Emily Shorter. Photo by Brandon Shorter

By Brandon Shorter

Q: What effect has returning to the classroom had on student mental health?

A: I am currently interning at a campus counseling clinic. We’ve seen kind of a variety of answers for this. For some students it’s their first time being back with other students. Their freshman year they were experiencing Covid, and so everybody was quarantined and classes were online and so they didn’t really get into the college experience. 

And now they’re a couple of years in, and they’re kind of being thrown into, you know, full classes and social life. And a lot of them haven’t had the chance to build that social network yet. And so that’s been really hard. We’ve also seen a lot of anxiety and a lot of depression. A lot of students, having not been around people for a while, got comfortable with that in college, and now they’re kind of being forced to interact again. And that’s really brought out a lot of anxiety problems in a lot
of college students.

Q: Are students seeking help for their mental health? More or less?

A: I would say, definitely more. We’ve had a huge influx at the college that I work for of students seeking help for depression,for anxiety, a lot of just needing help with understanding social cues. 

Some of them really just need someone to talk to because they’re from out of state and they haven’t had that chance to build a social network here. So they feel very lonely. We have a pretty decent waiting list right now, and I think that’s true not just for campus clinics but for family clinics, community clinics, everywhere is pretty full. So we’re seeing a lot of people.

Q: What mental health issues have you seen students most frequently dealing with?

A: Anxiety is probably the top one that I have seen personally. A lot of anxiety over school, over the future, a lot of people with anxiety that they really don’t know what it’s connected to

They just feel anxious all the time. That’s difficult in class especially if you don’t have friends in class with you or someone that you’re comfortable with. Getting called on in class to read can really bring out that anxiety in some people. Just being in a room with people they don’t know. Test anxiety has been really big lately. A lot of people are very nervous test takers and tend to kind of shut down a little bit. Depression, I think, would probably be the second runner. We see a lot of people with both depression and anxiety. But definitely a lot of people with just depression as well.

Q: What resources can students use for mental health issues?

A: Your campus will have a clinic of some sort. You can get referrals from them. There should be someone on your campus to talk to. If you live in dorms you can always talk to your RA and they can point you in the right direction. Your professors will always be happy to point you in the right direction. There are also a lot of community clinics.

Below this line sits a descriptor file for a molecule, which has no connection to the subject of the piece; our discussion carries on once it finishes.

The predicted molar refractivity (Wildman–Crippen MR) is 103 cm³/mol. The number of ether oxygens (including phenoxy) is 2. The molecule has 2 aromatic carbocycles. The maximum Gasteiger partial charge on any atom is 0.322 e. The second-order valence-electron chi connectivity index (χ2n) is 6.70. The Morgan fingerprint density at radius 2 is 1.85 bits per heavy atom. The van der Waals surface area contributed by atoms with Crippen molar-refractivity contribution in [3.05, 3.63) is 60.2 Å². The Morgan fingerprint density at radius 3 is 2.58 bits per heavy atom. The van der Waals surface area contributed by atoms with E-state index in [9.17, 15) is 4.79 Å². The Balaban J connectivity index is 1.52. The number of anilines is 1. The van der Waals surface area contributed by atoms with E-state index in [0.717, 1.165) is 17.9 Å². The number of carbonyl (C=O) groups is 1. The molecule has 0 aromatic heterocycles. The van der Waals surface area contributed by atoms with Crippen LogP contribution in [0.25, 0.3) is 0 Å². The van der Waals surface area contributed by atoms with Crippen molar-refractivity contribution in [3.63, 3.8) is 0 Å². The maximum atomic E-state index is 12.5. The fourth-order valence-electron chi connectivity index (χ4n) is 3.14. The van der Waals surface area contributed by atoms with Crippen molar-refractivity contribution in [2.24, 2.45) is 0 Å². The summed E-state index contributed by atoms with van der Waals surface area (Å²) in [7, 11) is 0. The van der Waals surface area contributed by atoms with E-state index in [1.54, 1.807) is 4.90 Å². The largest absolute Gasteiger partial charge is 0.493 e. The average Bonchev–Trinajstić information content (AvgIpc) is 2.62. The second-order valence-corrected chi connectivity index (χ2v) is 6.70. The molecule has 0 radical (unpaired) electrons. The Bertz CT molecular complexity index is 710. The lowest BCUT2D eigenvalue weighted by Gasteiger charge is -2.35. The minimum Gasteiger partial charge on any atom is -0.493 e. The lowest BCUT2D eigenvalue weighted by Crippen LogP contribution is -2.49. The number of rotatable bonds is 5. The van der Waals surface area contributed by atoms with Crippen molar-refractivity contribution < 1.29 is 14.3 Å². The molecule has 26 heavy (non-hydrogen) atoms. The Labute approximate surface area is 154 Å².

Oklahoma city has plenty of community clinics. A lot of them take insurance, if you don’t have insurance there are a lot of therapists now that offer what’s called sliding scale. Which means they don’t charge your insurance, it’s just out of pocket but they take into account how much you make. So if you’re a student who’s not working or you’re working part time. They can kind of work with you on reducing that fee and making it more affordable.

Q: Do you have any tips or strategies for students to use if they become overwhelmed or anxious?

A: There are a lot of, lot of strategies to use to help with anxiety. I think the ones that kind of are the easiest or kind of beginner level. Are things that help kind of bring you back into your body. So just noticing when you take a deep breath in and out. 

Thinking about the air going into your nose and down to your lungs and then that process of exhaling and the air going back. There is a strategy called grounding. Where you’re looking for something around you that connects to each of the five senses, so something that you can hear, something that you can smell, touch, all of those things. Again just to bring you back into your body and you know exactly where you are. Breathing is a really good one. 4×4 breathing I think is really effective. It’s four seconds, count to four when you inhale, count to four when you exhale, and you’re going to do that four times. You can do it more than four times but you’ll kind of feel at about that fourth time that your heart rate is starting to slow down. And what’s really great about that one is if you have a hard time turning your brain off. It’s totally okay. You can, you know, keep being anxious in your brain but your body’s gonna start to calm down because of those deep breaths. So once your body starts to calm down your mind will kind of follow after.

Note: The author Brandon Shorter is the husband of Emily Shorter.

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